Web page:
The Conductor

4 stars

Shostakovich’s composition of his seventh symphony, during the Second World War siege of Leningrad, is a fascinating story. Even more traumatic was the experience of the orchestra who eventually played the Leningrad premiere of the completed work that came to bear the city’s name. The Conductor explores these events from the perspective of Karl Eliasberg, conductor of that orchestra.

Review by Stephen Walker published on Friday 22 July | Read more

N.O.N.C.E.

5 stars

After last year’s success with TES, his reworking of Tess of the d’Urbervilles, Steve Larkin returns to the Buxton Fringe with a more personal show – recounting his year as a poet in residence at a high security prison. It follows Larkin into some dark places, physically and emotionally, personally and professionally, but ultimately reaffirms the benefits of creativity.

Review by Stephen Walker published on Thursday 21 July | Read more

Skin of the Teeth

4 stars

It is always intriguing when Buxton poet and playwright Anna Beecher brings new work to the town, most recently with the fascinating sound piece, Dog Rough. Skin of the Teeth is the first play since 2011 from Fat Content – the theatre company she founded with Rachel Lincoln and Daniel Holme – and all three are involved in this modern adaption of the Brothers Grimm fairytale, The Boy Who Went Forth to Learn to Shudder.

Review by Stephen Walker published on Monday 18 July | Read more

Jane and Lizzy

3 stars

In this interpretation of Pride and Prejudice, an actor preparing to play Lizzy Bennett in – er – an interpretation of Pride and Prejudice is interrupted by Jane Austen, who wants to revisit her most famous story. Talk about authorial intervention! As Lizzy flits between the character and the actor playing her, Jane takes her through the plot, in search of something she needs to know.

Review by Stephen Walker published on Monday 18 July | Read more

The Glummer Twins

3 stars

Having first performed together thirty years ago as the Circus of Poets – which also featured Ian McMillan – David Harmer and Ray Globe are back on stage as the Glummer Twins, billed as stand-up poetry from the beat generation. At one point Globe describes a poem as “a little nostalgia piece – which of them aren’t?!” and indeed, this is a show that looks at the world from a particular generational perspective; either looking back to the past, or recounting the incongruities of the present.

Review by Stephen Walker published on Sunday 17 July | Read more

Hidden Mother

3 stars

The Paupers Pit is bathed in red light, and a pianist is playing, welcoming us to the venue in a strong Russian accent. We’re in the most notorious nightclub in Petrograd, the Former Persons Club, where everyone’s an outsider; the glamourous Diana Demidova soon sweeps on to perform in cabaret. But something’s not quite right, as the pianist suggests to Diana that she’s not really singing in Russian. A lighting change later we’re with Diana and Leon – patients in a mental hospital which is scheduled to close, with its patients moved to care in the community.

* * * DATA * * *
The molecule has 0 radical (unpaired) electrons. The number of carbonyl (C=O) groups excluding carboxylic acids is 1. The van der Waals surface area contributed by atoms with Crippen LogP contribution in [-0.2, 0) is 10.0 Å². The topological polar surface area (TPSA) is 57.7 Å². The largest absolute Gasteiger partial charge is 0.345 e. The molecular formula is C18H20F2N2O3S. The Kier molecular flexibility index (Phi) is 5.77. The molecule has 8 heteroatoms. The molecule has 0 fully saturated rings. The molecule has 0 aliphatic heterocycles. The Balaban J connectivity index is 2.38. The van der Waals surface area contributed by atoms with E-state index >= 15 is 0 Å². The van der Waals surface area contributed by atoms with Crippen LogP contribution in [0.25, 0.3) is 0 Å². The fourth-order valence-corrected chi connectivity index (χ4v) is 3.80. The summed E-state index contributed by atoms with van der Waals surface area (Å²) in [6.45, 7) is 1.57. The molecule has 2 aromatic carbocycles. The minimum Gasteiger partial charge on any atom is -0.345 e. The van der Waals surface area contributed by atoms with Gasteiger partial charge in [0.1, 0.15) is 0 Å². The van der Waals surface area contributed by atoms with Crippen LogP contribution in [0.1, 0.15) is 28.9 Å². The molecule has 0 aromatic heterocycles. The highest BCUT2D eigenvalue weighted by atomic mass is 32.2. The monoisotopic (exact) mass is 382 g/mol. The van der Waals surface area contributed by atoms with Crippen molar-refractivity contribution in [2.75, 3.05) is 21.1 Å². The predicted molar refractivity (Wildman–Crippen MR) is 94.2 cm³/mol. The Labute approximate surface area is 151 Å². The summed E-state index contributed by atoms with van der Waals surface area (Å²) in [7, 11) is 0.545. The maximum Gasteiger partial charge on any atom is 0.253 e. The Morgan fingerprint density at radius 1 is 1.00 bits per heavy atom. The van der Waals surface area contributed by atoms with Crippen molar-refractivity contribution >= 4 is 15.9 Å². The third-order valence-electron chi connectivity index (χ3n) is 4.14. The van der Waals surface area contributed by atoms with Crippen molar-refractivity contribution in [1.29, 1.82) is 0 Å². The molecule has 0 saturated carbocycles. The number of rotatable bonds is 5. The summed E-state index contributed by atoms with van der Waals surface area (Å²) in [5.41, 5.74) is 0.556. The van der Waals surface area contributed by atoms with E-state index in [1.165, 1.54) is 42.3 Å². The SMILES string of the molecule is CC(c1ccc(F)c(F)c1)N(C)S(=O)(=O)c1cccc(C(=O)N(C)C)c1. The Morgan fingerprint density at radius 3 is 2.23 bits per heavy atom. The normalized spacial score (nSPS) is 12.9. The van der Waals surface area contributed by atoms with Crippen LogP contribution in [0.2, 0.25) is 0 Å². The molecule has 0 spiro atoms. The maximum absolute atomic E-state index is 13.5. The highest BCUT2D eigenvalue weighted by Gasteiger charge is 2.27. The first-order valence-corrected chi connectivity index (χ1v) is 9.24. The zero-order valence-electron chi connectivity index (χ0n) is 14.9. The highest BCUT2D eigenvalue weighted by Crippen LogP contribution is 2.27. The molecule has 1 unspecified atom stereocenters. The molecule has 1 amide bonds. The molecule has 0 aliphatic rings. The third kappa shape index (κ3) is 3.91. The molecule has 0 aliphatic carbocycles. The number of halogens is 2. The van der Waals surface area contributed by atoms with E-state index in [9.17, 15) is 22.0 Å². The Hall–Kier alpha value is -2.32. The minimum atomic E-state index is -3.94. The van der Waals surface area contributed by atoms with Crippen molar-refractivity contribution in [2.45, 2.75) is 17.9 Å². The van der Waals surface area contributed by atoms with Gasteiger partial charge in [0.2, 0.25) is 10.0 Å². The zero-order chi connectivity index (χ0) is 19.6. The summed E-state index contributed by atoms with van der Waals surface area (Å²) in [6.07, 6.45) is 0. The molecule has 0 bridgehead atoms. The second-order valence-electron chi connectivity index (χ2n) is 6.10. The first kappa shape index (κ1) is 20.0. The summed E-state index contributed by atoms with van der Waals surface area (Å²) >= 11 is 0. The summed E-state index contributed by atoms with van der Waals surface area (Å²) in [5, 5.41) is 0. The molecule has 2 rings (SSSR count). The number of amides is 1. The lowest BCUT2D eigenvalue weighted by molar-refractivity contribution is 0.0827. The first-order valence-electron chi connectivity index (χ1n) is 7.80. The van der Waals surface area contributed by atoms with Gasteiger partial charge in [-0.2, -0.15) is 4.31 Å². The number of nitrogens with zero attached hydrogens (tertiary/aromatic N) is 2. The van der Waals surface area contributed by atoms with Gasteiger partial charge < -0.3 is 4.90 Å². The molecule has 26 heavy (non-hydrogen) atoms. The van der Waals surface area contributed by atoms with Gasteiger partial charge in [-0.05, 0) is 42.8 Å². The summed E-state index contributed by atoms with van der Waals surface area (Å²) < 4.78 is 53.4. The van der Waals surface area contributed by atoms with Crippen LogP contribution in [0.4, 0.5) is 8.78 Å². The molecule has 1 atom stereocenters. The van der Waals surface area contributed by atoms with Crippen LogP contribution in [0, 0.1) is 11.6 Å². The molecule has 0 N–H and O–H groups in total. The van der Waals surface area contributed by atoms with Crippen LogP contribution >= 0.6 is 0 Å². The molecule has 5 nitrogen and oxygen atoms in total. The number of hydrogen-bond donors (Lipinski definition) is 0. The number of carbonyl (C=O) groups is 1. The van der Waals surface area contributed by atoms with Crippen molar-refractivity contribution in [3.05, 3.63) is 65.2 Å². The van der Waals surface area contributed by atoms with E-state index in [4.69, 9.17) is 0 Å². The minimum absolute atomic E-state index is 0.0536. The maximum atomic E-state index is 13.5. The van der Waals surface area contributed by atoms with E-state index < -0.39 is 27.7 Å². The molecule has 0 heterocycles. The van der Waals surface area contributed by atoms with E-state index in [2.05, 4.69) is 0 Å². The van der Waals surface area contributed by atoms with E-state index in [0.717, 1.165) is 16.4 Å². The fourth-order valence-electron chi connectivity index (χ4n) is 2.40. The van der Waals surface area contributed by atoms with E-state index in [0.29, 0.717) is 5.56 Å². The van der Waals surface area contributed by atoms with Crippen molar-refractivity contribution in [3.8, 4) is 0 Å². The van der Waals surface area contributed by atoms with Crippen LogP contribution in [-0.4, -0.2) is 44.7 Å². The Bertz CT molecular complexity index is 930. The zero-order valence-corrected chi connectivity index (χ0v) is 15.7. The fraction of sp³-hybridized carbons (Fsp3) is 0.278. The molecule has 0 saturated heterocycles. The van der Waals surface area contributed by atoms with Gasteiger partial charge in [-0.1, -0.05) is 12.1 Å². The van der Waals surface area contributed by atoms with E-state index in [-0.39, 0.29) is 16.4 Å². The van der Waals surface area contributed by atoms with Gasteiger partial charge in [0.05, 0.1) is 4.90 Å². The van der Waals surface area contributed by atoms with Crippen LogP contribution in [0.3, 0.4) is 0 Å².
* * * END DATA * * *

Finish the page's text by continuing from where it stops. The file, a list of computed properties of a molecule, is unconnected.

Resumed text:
Review by Stephen Walker published on Sunday 17 July | Read more

Theseus and the Maze of the Minotaur

3 stars

Take a venerable Greek myth, strip it back to its essence… then do it as a panto.  Well, why not?  Writer Robbie Carnegie’s idiosyncratic take on the legend of the Minotaur won’t score any points for classical accuracy, but it rates highly for both freewheeling humour and terrible puns.  If you’re willing to get into the spirit and play along, it’s an upbeat and entertaining way to start a day at the Fringe.

Review by Richard Stamp published on Friday 15 July | Read more

Absence Of Separation

2 stars

A man in his pyjamas is lying on the floor.  As he hovers between life and death, he’s visited by a tousle-haired, tartan-clad apparition – a heady mix of Jesus Christ, Neil Oliver and Braveheart.  Perhaps this is an angel, or perhaps he’s just a projection of the dying man’s fading subconscious.  But whatever his true nature, there are two things we can be sure of: he’s read a few books on philosophy, and he just can’t wait to tell us what he’s learned.

Review by Richard Stamp published on Friday 15 July | Read more

Declining The Future

3 stars

The latest production from Buxton Fringe veterans Ashrow Theatre, Declining The Future is a trio of short plays by American writer Jill Haas.  The three pieces are set centuries apart, but are loosely linked by a theme of denial – a refusal to acknowledge the evident truth about a growing crisis. 

Review by Richard Stamp published on Thursday 14 July | Read more

Romeo and Juliet Underground

4 stars

A show in Poole’s Cavern has become an almost obligatory part of the Buxton Fringe experience. It’s a safe bet, after all: a play, usually Shakespeare, in the magical surroundings of a cavern full of stalactites and stalagmites. Yet the show still has to be worthwhile, and in returning to tragedy, theatre company Butterfly have brought their strongest contribution of recent years.

Review by Stephen Walker published on Wednesday 13 July | Read more

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